The most pleasant surprises that I’ve had in this course is Diigo.  I’ve been a Diigo user for some time now, but this class is the first time where the ability to make public annotations to webpages has lived up to its potential.  It’s amazing to me to see discussions emerging in the margins of the articles I’m reading.  Diigo is perhaps the most profitable way that I’ve found to connect to insightful classmates.

Reblog this post [with Zemanta]

About Kimberly McCollum

I'm a former middle and high school science teacher and current stay at home mom.
This entry was posted in Technology and tagged . Bookmark the permalink.

5 Responses to Survival Strategies

  1. Kimberly – thanks for this analysis. One of my goals in taking the CCK08 course was to explore some new tools and I hadn’t heard of Twine, so I’ll be sure to check it out.

    The load of information can be overwhelming for sure. It will be interesting to watch how our tools change over the coming weeks.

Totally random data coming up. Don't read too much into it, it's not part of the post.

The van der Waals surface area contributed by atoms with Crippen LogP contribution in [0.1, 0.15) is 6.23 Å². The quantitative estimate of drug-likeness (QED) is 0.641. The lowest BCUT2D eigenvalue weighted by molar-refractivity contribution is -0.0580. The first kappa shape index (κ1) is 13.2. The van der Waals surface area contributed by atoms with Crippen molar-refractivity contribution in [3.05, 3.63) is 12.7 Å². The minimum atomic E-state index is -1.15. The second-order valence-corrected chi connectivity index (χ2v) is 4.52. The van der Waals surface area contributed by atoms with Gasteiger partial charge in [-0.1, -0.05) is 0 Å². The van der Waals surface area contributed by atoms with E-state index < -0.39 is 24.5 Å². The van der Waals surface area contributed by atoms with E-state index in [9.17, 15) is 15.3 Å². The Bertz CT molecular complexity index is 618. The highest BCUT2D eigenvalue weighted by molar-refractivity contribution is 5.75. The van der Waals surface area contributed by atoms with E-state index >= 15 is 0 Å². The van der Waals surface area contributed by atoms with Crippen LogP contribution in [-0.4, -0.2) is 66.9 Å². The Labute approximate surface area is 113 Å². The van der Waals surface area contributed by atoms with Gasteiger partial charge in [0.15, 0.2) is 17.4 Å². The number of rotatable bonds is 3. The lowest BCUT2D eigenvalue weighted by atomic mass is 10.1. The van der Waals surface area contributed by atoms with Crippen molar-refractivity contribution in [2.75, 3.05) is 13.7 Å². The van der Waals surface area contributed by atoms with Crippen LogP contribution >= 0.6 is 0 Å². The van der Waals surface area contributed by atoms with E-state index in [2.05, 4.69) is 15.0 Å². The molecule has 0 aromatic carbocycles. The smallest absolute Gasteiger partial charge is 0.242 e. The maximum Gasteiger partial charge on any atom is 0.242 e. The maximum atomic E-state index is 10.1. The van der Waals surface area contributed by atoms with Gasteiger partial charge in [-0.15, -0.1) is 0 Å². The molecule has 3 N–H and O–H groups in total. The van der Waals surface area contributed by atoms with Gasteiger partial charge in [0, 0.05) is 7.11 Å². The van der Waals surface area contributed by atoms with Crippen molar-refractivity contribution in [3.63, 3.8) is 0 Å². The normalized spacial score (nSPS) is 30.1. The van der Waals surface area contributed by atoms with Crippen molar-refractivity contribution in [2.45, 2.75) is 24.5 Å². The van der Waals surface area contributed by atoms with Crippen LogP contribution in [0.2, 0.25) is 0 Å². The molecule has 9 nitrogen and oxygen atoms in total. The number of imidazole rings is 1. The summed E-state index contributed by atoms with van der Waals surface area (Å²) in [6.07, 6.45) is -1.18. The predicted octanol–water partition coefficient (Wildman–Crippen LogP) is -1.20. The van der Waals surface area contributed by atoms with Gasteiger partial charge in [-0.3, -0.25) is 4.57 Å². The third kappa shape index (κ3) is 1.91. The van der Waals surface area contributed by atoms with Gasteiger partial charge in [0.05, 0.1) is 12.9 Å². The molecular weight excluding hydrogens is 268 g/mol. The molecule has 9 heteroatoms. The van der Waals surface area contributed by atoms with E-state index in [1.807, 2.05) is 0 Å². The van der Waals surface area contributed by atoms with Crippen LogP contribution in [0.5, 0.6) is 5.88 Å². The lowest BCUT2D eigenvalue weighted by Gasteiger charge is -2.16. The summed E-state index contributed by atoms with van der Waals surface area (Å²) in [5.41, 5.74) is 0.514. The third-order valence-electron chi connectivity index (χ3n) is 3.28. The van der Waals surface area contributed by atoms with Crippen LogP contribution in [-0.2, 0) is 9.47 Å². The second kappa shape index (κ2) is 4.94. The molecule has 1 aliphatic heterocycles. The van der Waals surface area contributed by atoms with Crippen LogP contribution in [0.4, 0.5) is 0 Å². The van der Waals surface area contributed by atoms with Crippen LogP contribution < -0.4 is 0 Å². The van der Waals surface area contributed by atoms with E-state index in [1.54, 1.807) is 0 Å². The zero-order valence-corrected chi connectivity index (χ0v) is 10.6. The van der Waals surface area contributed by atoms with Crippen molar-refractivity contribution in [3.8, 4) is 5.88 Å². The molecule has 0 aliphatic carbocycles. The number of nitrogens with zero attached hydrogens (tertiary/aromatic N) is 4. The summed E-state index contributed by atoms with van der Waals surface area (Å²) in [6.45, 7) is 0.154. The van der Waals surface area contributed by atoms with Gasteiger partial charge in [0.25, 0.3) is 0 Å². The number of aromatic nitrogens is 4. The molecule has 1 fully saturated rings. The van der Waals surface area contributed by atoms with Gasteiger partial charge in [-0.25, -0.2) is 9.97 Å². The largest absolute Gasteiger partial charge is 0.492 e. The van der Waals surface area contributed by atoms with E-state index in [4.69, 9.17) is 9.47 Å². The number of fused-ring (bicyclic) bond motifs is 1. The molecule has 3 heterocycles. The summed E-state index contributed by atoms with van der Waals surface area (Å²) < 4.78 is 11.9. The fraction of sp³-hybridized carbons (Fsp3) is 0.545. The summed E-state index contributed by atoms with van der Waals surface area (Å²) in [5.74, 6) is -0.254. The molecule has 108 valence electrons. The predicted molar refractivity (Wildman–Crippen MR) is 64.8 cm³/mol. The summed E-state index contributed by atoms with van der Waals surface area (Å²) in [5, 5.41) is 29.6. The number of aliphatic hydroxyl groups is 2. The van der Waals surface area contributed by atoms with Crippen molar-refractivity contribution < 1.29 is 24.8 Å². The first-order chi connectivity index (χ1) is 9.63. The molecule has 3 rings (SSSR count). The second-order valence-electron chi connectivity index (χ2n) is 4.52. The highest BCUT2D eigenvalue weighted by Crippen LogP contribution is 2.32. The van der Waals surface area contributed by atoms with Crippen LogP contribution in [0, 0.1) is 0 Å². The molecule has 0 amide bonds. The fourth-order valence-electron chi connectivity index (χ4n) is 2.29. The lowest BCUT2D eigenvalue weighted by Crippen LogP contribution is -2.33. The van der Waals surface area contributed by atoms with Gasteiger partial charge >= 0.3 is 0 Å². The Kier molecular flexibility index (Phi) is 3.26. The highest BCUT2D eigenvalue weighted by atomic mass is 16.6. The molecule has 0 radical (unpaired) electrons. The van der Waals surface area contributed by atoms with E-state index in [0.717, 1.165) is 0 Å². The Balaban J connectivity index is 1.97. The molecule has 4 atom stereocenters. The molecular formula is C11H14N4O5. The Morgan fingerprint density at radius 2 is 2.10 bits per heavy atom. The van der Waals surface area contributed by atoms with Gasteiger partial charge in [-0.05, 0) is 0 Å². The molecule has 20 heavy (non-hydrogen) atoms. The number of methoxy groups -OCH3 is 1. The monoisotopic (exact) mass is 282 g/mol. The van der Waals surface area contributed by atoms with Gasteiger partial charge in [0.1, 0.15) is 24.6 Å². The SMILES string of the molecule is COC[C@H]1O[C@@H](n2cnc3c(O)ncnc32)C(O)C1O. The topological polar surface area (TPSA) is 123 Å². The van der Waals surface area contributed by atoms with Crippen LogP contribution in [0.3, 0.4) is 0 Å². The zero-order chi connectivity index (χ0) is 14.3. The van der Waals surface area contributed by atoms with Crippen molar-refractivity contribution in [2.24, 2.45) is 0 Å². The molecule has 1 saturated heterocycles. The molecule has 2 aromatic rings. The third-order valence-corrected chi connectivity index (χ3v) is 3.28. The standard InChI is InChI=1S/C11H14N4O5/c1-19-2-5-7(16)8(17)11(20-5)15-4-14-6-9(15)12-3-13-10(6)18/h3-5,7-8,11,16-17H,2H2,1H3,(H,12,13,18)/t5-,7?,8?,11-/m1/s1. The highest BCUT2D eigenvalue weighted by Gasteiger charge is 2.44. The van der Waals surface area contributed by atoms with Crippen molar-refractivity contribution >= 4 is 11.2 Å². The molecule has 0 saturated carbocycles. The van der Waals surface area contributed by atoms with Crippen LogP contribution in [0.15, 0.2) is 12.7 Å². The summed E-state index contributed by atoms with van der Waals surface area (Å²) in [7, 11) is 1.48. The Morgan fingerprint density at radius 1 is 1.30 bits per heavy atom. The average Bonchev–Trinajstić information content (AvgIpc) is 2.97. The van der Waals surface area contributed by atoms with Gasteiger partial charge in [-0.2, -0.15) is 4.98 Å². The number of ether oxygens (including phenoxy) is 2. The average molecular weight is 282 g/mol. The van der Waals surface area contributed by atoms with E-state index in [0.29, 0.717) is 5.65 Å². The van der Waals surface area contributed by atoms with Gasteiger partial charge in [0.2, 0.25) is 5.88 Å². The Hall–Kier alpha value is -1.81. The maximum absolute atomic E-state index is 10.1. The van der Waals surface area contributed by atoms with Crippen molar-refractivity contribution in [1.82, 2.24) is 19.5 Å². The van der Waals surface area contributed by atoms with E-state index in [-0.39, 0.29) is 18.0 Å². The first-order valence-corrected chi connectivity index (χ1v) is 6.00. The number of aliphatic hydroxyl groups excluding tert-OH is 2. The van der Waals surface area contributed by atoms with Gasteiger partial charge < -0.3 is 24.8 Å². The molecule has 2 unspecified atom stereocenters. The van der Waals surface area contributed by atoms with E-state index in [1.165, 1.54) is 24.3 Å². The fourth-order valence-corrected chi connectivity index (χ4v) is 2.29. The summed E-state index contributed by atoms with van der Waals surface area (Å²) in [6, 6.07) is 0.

2. I am sure it will take a couple of weeks for things to settle and it will be fascinating to see what the drop out rate is – I mean, I haven’t even got started yet!

  3. inpi says:

    Hi Kim,
    Thank you for the splendid strategy to deal with the superabundance of information sources. I had a hint about coming here to visit you and learn something essential about this issue.
    As my new school year just started – and my new internet connexion was down during 4 days – I couldn’t follow the connectivism course as it deserves, but I can stil use your tips to find great readings.
    I leave here my blog written in Portuguese, especially set up for the students blogging competition: as the majority of posts are translations from English Edublogs posts I thought that perhaps you would like to check the similarity between Portuguese and French.
    I’m glad you are enjoying Twine. Everything I’ve found about Connectivism was there.

  4. sarajoypond says: